With Dollar Shave Club’s recent $1 billion sale to Unilever and Wal-Mart’s $3 billion acquisition of Amazon competitor Jet.com, e-commerce is looking both well and dangerous.
But Memebox—pronounced “me-me box” not “meme box,” according to its website—an online seller of Korean beauty products, is hoping for the former and taking its chances with the recent close of $65.95 million in new funding.
Much of Memebox’s confidence comes from its approach to choosing and developing products to sell. “We have tens of millions of data points about what customers want,” Memebox USA president Arnold Hur tells Fortune.
Using data it collects from customer sales and feedback, Memebox says it can keep its finger on the pulse of customers and keep its catalog filled with the latest trends.
Sheet masks, for example, is one such trend onto which Memebox has latched. The thin fabric face masks soaked with lotions and serums first began to get some attention in Asia two years ago, but they really exploded in popularity all over the world in the past year, according to Hur. Along with stocking a wide variety of these masks, Memebox also produces its own as part of its in-house brands.
Of course, not every product in Memebox’s catalog has been a hit, Hur admits, though he says that a majority of products have sold through.
“The rate of mistakes can be lowered if you have data and technology helping you get there,” Hur explains.
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Creating its own brands and products is another way the company hopes to differentiate its products as it rides the current trend of Korean cosmetics. In the past year, it has released its first four lines of products and with plans for two more by the end of the year.
To keep its customers coming back for more, Memebox believes in a having a fast product development cycle. Many of the company’s products have been developed in no more than six months, and some in as little as two to four months. In contrast, beauty companies typically take 12 to 18 months, according to Memebox.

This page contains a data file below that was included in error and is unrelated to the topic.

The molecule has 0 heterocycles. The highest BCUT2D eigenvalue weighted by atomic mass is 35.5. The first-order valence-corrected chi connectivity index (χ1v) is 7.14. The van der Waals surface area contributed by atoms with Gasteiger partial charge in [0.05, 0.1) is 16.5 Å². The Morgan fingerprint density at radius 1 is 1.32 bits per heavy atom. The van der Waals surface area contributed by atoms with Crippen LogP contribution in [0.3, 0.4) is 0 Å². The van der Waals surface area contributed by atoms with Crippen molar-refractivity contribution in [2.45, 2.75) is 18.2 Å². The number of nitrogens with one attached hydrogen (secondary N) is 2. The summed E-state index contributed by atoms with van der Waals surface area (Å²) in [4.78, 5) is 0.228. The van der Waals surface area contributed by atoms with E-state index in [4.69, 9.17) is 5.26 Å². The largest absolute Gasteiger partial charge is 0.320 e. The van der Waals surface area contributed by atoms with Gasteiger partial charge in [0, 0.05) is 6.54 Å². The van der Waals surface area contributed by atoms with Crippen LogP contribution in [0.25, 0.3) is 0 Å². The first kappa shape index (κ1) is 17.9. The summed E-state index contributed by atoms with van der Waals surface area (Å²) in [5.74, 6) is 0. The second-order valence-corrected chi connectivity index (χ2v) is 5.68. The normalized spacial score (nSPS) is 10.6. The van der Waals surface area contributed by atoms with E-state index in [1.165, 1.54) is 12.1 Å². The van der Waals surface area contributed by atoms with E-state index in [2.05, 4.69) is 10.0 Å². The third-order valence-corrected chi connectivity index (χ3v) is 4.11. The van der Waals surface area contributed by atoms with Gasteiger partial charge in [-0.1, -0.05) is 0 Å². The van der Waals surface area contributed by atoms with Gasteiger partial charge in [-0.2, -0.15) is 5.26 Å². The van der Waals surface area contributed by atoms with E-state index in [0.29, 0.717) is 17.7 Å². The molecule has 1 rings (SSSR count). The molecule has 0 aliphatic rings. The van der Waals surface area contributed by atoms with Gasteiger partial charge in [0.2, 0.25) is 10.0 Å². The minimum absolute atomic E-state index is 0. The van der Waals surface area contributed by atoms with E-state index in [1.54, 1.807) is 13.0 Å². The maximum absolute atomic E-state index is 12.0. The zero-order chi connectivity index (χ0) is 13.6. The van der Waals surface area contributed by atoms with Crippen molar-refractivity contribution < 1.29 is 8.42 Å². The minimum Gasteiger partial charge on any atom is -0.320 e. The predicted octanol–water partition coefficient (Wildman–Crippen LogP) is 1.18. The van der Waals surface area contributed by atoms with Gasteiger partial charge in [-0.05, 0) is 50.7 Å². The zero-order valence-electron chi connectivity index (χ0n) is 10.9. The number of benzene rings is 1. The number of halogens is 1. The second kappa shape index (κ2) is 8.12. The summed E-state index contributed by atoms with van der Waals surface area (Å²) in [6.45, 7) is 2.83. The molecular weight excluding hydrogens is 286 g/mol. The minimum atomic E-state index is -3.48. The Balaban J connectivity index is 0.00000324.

One of its in-house brands is Pony Effect, a collaboration with Korean beauty blogger Park Hye Min, also known as Pony Makeup, who has 1.58 million subscribers on YouTube and 2.4 million followers on Instagram. The line of products sold 20,000 units within the first four to five minutes it was available for sale on Memebox, says Hur.
Recently, a number of so-called YouTube makeup gurus have teamed up with cosmetics companies to design and market their own branded products. These deals let the social media stars cash in on their popularity by getting a cut of the sales, while the makeup companies use their fame to sell products, knowing that fans will flock to purchase them.
Memebox leans heavily on social media and digital marketing to establish its brand and attract customers. Today, the company’s videos have garnered more than 70 million views, and more than three-quarters of its sales are done on mobile devices, both through its app and via its website.
Founded in Korea in 2012, Memebox got its start by selling subscriptions to boxes of Korean cosmetics, similarly to Birchbox and Ipsy. However, it quickly did away with the business and switched to being an online reseller of beauty products.
“We grew so quickly that we couldn’t necessarily get the free products we needed,” says Hur of the box model, which requires that these subscription companies obtain free products from beauty companies for the promise of giving them exposure to their customers.
In hindsight, the box model has led to varying success for other companies. While Ipsy (co-founded by YouTube star Michelle Phan) raised $100 million last fall and said it was profitable, Birchbox recently raised $15 million from existing investors to help tide it over as it recovers from layoffs and reported scaling back of its plans to open new stores.
Today, Memebox still sells themed boxes of products, but they only represent about 1% or 2% of the company’s sales, according to Hur. It currently projects $150 million in annual run rate, which is calculated by taking a company’s sales during a particular month or quarter and extrapolating for a full year.
Memebox’s latest funding round was led by Formation Group along with Goodwater Capital and Pejman Mar Ventures. To date, the company has raised $95 million in funding and participated in the startup accelerator program Y Combinator in 2014.
But Memebox doesn’t want to remain an online-only company. It recently opened its first retail store in Korea, where it makes almost $1,100 in sales per square foot, according to Hur. It plans to expand further into retail stores, though Hur declined to share more details. It also plans to continue expanding in China, one of its three markets, and to grow its San Francisco-based team from 60 to 120 by the end of next year.
However, don’t expect to see the company expand into product lines for men anytime soon. Hur quips, “One challenge at a time.”